Specifically, the Arctic Boost option allows the compressor to run at a 1.2 pressure ratio by utilizing a refrigerant pump to ensure proper compressor motor cooling during low-lift operation. This eliminates the need for a water-side economizer, which Blanch noted is highly desirable for buildings striving to meet water-side economizer code requirements.
“By eliminating the limitations at slower compressor speeds, the chiller can continue to run with an efficiency below 0.1 kW/ton,” Legare explained. “Without the Arctic Boost option, a free cooling system or smaller chiller would be used to handle the low load. But with the Arctic Boost option, these additional first costs can be eliminated at the design stage.” In addition, the low-lift feature incorporated into all Danfoss Turbocor® TT series compressors extends the operating envelope, thereby allowing operation at low pressure ratios and higher speeds, delivering a higher system capacity.
“Arctic Chiller Group and Danfoss have been strong partners for more than 10 years, enabling us to provide features that increase capacity and improve system efficiency,” continued Arctic Chiller Group’s senior vice president, Sales and Marketing, Mark Rogan. “It’s hard to improve a high industry benchmark for efficiency like the Danfoss Turbocor® compressor, but Arctic Boost has proven to supplement pre-existing savings in off peak or lower load conditions.”
At 1120 Vermont Avenue NW, the new chillers are enabling Blanch to consistently and predictably achieve a system 0.08 kW/ton efficiency.
“That’s incredible. That’s almost unheard-of levels of efficiency. This technology has tripled winter efficiency,” Blanch said, noting that the building’s mechanical load can range from 40 tons when unoccupied to as much as 200 tons.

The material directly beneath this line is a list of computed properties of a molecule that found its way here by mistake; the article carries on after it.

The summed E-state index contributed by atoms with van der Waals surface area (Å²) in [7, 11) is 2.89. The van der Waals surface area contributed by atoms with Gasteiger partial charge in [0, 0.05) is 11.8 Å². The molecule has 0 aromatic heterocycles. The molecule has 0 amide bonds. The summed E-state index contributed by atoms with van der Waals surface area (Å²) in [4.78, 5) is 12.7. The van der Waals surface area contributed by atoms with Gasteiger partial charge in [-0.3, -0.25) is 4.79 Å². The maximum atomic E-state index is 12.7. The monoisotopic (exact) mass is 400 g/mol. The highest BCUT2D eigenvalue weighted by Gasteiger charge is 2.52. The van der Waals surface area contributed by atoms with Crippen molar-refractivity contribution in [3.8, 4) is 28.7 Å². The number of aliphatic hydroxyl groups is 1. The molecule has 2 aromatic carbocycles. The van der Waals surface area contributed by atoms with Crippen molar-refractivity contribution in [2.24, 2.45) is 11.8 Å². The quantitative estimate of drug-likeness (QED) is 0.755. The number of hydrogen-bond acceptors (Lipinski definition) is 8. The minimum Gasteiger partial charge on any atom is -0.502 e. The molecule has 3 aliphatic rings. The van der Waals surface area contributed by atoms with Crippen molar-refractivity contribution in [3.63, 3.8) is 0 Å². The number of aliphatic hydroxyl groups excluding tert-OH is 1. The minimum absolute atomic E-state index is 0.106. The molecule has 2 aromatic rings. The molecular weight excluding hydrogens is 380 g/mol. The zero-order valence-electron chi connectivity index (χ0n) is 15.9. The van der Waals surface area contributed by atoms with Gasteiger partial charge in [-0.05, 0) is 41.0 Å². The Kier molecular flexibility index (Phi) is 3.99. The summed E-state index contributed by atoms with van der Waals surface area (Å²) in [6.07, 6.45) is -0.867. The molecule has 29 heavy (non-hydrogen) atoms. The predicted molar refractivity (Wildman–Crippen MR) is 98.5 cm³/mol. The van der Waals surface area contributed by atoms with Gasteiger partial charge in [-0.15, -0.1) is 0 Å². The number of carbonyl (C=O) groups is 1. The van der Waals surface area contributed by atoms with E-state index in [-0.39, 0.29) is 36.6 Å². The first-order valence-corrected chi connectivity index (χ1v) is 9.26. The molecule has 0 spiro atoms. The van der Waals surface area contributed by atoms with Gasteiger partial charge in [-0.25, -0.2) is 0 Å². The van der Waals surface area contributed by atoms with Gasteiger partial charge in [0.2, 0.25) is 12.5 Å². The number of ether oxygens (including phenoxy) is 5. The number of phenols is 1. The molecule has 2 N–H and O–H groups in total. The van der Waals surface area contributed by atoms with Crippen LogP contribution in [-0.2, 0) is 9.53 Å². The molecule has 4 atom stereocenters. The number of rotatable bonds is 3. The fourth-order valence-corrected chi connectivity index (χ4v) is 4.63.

In fact, between December 2018 and March 2019, the building did not need to operate or control its water-side economizer at all — and, most importantly, the building is today reporting significant energy cost savings of more than $29,000 annually and projected total cost of ownership savings over 20 years in excess of $670,000.
But for Blanch, the operational savings are just part of the equation.
“In this market, it’s not just about delivering outstanding building efficiencies; it’s also about creating an indoor environment that improves occupant health and has tangible, proven impacts on productivity,” he said.
In fact, at S.C. Herman’s brand new 1441 L Street NW building, the central plant design also takes advantage of 100 percent fresh outdoor air and chilled beam technology, optimizing the air quality within the building while also ensuring the most comfortable, controllable, and efficient environment.
“For me, there’s no hesitation in testing a new technology that promises another level of efficiency. It’s not about models; it’s about looking for solutions that are practical and that actually perform — especially in today’s market. And the Arctic chillers with Danfoss Turbocor® compressors and Arctic Boost option is just an amazing technology with tremendous potential for the built environment,” Blanch said.
Legare added, “Through great teamwork, Arctic Chiller Group is excited to make this technology available on all of our water-cooled and air-cooled chillers, opening up a new era of energy-saving possibilities for building owners.”
Content provided by Danfoss